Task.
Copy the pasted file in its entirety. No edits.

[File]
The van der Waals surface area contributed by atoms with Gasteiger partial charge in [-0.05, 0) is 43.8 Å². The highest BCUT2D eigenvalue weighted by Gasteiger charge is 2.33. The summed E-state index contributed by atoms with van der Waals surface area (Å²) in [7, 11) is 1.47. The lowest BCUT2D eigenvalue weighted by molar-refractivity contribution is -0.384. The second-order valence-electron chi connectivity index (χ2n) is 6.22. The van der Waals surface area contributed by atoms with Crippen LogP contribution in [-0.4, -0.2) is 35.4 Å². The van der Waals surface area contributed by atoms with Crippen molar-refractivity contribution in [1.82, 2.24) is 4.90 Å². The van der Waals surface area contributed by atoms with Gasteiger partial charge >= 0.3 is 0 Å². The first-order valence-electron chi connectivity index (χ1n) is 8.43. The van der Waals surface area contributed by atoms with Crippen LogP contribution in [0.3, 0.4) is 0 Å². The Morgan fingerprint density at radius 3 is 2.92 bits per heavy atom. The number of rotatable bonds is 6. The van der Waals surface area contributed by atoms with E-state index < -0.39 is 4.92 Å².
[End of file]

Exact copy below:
The van der Waals surface area contributed by atoms with Gasteiger partial charge in [-0.05, 0) is 43.8 Å². The highest BCUT2D eigenvalue weighted by Gasteiger charge is 2.33. The summed E-state index contributed by atoms with van der Waals surface area (Å²) in [7, 11) is 1.47. The lowest BCUT2D eigenvalue weighted by molar-refractivity contribution is -0.384. The second-order valence-electron chi connectivity index (χ2n) is 6.22. The van der Waals surface area contributed by atoms with Crippen LogP contribution in [-0.4, -0.2) is 35.4 Å². The van der Waals surface area contributed by atoms with Crippen molar-refractivity contribution in [1.82, 2.24) is 4.90 Å². The van der Waals surface area contributed by atoms with Gasteiger partial charge >= 0.3 is 0 Å². The first-order valence-electron chi connectivity index (χ1n) is 8.43. The van der Waals surface area contributed by atoms with Crippen LogP contribution in [0.3, 0.4) is 0 Å². The Morgan fingerprint density at radius 3 is 2.92 bits per heavy atom. The number of rotatable bonds is 6. The van der Waals surface area contributed by atoms with E-state index < -0.39 is 4.92 Å².